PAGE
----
Acetone Safety Guide
What is Acetone?
Acetone, also known as 2-propanone, dimethyl ketone, or beta-ketopropane, is a type of methyl ketone. In industrial applications, it is used in the production of methyl methacrylate and bisphenol A, which are plastic precursors. It is also a commonly used solvent in household applications, notably as nail polish remover and paint thinner.
Acetone has the CAS Number 67-64-1.
The CAS Number is used to identify acetone as an ingredient on safety data sheets (SDS) and other safety documentation. When looking for acetone as an ingredient in products, look for the above CAS Number within the composition table.
Notable Properties of Acetone
Acetone is a clear liquid, with a distinct sweet odor. It is a polar, aprotic solvent which is what makes it useful in multiple solvent applications.
What Makes Acetone Hazardous?
Acetone is highly flammable. It produces vapors that are heavier than air, which means that the vapors can more easily gather in dangerous concentrations within enclosed spaces.
Acetone vapor can be irritating to the eyes and mucous membranes of the respiratory stem. High concentrations of acetone vapor, if inhaled, can have an anesthetic effect, in extreme cases leading to cardiorespiratory failure and death. Prolonged contact with skin can cause irritation, both by drying the skin and causing defatting.
Acetone Frequently Asked Questions
Are Acetone Fumes Harmful?
Yes, as mentioned above, acetone vapors can be harmful both to the eyes, and to the nose, throat, and lungs if breathed in. Acetone vapors are also flammable.
Should Acetone be Used in a Fume Hood?
In a laboratory environment, yes, it is best to use acetone in a fume hood. The fume hood will reduce the concentration of acetone vapors by venting them to a safe location.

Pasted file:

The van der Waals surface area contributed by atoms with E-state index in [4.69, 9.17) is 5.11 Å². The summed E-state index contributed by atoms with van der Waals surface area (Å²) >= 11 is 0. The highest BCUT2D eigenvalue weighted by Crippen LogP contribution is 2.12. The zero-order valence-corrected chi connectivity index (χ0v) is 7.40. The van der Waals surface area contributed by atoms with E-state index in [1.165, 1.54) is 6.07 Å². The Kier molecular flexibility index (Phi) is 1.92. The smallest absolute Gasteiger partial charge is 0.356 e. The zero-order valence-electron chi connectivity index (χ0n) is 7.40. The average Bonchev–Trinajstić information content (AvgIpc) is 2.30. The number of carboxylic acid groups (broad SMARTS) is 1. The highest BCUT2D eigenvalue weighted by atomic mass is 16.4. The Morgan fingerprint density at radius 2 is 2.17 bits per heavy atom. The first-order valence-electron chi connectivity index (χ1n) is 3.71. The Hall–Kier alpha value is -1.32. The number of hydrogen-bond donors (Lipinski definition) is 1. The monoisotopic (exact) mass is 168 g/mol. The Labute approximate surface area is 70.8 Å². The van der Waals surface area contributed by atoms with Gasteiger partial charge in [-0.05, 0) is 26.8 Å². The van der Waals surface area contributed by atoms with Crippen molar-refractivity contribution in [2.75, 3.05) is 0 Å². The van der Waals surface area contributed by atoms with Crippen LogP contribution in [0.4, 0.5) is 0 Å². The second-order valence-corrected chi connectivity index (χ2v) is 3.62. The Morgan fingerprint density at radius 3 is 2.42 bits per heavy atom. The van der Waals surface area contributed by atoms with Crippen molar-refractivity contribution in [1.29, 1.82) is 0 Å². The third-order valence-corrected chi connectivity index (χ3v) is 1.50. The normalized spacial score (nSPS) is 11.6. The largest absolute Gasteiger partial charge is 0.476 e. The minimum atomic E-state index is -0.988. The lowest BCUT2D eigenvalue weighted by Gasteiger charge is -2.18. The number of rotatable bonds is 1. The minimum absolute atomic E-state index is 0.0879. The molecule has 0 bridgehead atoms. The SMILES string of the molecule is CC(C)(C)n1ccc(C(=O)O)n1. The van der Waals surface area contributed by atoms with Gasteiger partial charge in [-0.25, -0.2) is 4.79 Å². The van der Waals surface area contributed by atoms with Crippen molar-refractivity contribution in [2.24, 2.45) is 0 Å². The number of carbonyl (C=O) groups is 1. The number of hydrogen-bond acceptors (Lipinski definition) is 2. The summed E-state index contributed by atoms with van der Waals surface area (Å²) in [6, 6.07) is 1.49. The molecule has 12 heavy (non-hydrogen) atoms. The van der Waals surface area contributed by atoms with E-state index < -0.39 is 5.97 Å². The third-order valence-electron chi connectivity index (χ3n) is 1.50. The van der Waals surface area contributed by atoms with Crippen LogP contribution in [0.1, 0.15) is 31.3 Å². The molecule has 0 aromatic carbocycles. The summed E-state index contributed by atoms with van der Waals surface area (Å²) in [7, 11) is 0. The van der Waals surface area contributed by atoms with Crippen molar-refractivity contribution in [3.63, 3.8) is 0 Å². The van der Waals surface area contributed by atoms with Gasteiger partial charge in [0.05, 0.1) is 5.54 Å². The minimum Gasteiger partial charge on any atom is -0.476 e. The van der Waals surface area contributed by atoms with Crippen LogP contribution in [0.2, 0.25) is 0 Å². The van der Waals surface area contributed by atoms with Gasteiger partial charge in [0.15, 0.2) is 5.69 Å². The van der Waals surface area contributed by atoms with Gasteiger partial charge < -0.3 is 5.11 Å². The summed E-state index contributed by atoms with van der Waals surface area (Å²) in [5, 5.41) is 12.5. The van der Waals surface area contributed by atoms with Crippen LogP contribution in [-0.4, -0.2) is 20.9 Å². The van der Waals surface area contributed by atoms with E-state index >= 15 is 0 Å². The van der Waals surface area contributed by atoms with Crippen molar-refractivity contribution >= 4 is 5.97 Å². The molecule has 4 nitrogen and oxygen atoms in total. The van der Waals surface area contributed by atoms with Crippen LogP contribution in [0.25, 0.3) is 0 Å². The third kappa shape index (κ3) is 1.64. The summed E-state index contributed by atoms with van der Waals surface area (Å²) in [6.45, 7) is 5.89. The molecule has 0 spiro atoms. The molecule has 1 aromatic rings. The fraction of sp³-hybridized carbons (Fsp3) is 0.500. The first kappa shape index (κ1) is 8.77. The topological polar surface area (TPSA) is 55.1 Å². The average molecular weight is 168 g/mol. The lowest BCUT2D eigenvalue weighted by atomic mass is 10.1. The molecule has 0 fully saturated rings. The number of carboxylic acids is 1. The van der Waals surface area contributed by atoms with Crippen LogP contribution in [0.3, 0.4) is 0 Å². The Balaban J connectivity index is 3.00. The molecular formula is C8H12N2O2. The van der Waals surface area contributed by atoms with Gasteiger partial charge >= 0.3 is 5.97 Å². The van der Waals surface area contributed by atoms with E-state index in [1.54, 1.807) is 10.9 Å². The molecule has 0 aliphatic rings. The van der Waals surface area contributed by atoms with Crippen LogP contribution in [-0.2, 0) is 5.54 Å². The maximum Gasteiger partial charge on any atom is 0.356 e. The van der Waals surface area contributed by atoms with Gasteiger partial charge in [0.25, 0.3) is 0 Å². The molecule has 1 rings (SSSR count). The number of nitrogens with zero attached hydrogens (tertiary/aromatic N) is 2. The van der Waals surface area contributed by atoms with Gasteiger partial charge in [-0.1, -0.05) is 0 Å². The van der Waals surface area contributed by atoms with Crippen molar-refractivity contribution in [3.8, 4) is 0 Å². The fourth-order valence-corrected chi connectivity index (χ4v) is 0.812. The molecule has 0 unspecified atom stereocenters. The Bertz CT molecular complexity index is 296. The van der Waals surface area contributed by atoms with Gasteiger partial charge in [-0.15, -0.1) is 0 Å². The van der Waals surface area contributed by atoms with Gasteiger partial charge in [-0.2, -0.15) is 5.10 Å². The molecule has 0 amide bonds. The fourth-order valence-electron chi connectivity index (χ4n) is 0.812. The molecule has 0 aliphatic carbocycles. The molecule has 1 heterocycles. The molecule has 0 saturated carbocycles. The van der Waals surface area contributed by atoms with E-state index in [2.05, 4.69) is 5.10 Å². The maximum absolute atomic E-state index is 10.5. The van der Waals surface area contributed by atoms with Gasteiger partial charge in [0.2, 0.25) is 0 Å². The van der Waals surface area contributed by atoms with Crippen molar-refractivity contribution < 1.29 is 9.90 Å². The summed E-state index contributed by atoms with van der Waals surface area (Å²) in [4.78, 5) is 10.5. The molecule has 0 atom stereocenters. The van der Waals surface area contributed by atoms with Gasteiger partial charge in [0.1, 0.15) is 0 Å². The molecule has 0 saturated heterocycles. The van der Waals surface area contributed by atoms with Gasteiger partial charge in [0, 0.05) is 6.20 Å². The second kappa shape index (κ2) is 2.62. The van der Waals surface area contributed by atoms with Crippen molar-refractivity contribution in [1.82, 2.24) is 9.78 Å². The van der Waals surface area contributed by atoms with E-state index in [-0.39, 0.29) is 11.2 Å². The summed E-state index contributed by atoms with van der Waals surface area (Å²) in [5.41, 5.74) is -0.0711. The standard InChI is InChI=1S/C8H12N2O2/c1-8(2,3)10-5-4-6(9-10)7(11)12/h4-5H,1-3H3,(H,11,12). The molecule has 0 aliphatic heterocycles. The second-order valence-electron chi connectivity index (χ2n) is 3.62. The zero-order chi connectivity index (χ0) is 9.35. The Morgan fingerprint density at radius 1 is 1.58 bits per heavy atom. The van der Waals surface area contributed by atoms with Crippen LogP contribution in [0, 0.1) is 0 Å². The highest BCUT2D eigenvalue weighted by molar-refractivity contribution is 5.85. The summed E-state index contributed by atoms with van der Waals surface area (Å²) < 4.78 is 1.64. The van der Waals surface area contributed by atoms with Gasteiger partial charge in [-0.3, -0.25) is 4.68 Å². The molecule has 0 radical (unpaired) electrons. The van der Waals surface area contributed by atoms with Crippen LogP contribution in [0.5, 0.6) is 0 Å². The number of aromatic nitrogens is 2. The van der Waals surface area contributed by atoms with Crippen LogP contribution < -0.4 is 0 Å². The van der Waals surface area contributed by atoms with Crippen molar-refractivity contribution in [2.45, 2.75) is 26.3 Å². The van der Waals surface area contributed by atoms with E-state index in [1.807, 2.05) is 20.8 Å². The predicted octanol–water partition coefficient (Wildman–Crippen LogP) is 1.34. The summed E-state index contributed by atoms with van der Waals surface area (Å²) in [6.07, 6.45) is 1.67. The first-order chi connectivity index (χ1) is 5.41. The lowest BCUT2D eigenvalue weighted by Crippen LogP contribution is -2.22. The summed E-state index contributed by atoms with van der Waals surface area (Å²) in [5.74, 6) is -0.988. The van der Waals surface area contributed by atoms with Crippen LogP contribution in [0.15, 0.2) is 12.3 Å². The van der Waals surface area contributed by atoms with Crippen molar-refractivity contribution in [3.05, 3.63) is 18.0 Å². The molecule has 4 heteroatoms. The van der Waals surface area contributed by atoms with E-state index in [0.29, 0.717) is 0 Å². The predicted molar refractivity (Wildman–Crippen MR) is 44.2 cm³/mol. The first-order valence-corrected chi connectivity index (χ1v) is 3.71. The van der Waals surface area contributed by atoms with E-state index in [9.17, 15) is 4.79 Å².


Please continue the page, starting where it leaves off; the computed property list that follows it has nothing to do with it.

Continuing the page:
For non-laboratory spaces, such as a workshop or at home, acetone should be used in a well-ventilated area.
Are Acetone and Nail Polish Remover the Same Thing?
Most commercially available nail polish removers are acetone-based. Some nail polish removers, particularly those marketed as acetone-free, are made from isopropyl alcohol, also known as rubbing alcohol.
Be sure to check the label on your nail polish remover to know what it is made from to take appropriate safety measures.
6 Steps for Safety
Step 1: Read the Warnings
When working with a product for the first time, always read all the safety documents first. This includes safety data sheets, which should be provided by the manufacturer or importer of the acetone. There may also be an OSHA chemical label or a Consumer Protection label on the packaging of the acetone product. These documents all contain important information on the hazards of the product and instructions on how to mitigate those hazards.
Different compositions in different products may cause additional hazards to be present beyond the properties of pure acetone. Be sure to familiarize yourself with the differences between separate acetone products.
Step 2: Prepare Your Workspace